After initiation of chemotherapy, CT scans may reveal a decrease in the size of the thymus. Rebound in the form of overgrowth occurs a few months after completion of chemotherapy. Criteria for rebound include an increase in size of greater than 50%, as compared with the baseline volume.
Degree of confidence
Chest CT scanning performed with and without contrast enhancement is clearly superior to routine radiography. A small thymic tumor can easily be missed on a chest radiograph, whereas CT scans distinctly delineate the tumor. In addition, enhancement often helps in clearly differentiating the mass from the surrounding vascular structures. This is helpful in planning surgery.
On imaging studies, bilateral extension of the mass, absence of fat planes, and invasion of adjacent structures are indications of malignancy. MRI may show similar findings. The demonstration of encapsulation of the mass and the homogeneous enhancement of the capsule are indications of benign tumors; these structures are better imaged with CT scanning. MRI and CT scanning often complement each other and can facilitate preoperative diagnosis and staging of the thymus neoplasms.
In cases of lymphoid follicular hyperplasia, the thymus may not always appear enlarged; this may be overlooked on CT scans.
CT scanning is highly sensitive for thymomas. If the thymus appears grossly asymmetrical or if it has a lobular configuration, the diagnosis of a thymoma should be strongly considered. However, thymomas cannot be distinguished from other thymic masses on CT scans unless fat is visible. Thymomas are usually homogeneous and show mild enhancement with the use of contrast. They tend to grow to one side of the mediastinum or the other. (Images of thymomas appear below.)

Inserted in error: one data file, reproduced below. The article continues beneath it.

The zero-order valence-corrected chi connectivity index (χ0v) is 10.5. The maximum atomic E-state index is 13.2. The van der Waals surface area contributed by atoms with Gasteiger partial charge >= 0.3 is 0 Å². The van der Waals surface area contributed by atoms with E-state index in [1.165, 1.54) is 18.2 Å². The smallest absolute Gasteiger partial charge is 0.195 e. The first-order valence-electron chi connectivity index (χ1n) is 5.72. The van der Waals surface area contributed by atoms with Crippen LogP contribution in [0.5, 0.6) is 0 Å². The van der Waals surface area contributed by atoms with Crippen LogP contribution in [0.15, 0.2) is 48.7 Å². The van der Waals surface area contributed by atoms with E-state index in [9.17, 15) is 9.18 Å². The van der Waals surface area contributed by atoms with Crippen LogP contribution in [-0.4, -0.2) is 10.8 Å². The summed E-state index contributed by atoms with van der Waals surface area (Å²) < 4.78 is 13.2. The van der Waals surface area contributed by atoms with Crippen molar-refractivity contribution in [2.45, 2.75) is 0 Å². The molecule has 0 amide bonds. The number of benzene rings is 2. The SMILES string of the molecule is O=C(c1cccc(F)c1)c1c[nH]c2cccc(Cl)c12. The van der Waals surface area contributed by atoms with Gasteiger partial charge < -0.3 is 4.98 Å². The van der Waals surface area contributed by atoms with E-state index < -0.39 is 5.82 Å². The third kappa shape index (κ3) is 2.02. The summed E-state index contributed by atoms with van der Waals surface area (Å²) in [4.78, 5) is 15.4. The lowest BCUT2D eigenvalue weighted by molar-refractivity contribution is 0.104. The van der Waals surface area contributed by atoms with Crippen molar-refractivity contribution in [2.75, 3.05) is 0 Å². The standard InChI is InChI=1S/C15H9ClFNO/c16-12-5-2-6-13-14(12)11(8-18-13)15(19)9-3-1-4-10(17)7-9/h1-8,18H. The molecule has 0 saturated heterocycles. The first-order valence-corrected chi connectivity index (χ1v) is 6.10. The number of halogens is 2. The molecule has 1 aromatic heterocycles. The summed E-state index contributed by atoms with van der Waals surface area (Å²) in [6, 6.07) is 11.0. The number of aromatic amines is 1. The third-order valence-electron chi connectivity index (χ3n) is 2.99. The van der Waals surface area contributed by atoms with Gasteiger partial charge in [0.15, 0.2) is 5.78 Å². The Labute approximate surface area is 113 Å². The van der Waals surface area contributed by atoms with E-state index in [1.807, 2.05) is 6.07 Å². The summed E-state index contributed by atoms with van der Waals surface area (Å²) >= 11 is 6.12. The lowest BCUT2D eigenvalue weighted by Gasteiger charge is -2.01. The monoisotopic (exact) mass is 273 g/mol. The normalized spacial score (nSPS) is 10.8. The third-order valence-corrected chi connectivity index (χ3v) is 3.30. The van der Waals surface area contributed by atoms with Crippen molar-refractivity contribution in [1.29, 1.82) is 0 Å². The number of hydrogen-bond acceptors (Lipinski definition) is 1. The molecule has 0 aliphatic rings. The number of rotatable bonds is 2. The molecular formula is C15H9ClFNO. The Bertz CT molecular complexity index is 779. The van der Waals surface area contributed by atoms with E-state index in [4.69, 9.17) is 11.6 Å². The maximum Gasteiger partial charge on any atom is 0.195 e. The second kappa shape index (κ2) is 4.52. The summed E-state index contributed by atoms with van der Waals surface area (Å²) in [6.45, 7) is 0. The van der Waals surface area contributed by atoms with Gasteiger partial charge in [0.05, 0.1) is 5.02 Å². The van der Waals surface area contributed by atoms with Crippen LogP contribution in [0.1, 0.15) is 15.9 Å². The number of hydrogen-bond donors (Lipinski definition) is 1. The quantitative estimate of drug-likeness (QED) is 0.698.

When cystic degeneration, necrosis, and old hemorrhage are present, the affected areas are of low attenuation. Normal thymus that has undergone fatty infiltration and a pulmonary mass adjacent to the anterior mediastinum sometimes mimic a thymoma. In cases of encapsulated thymoma, CT scanning often reveals a preserved fat plane completely surrounding the mass. Fibrous adhesions and inflammation may mimic invasion of the tumor.
On CT scans, invasive thymoma is often characterized by encasement of mediastinal structures and pericardial/pleural implants; in advanced cases, transdiaphragmatic spread is seen.
Magnetic Resonance Imaging
In some cases, MRI is superior to CT scanning for visualizing the thymus and for differentiating it from the surrounding soft tissue.
In healthy children younger than 5 years, MRI shows the thymus to have a quadrilateral shape and biconvex lateral contours.  In older children and adolescents, the thymus is triangular with straight, lateral margins. On T1-weighted images, the thymus appears homogeneous with a signal intensity slightly greater than that of muscle; on T2-weighted images, the signal intensity is close to that of fat.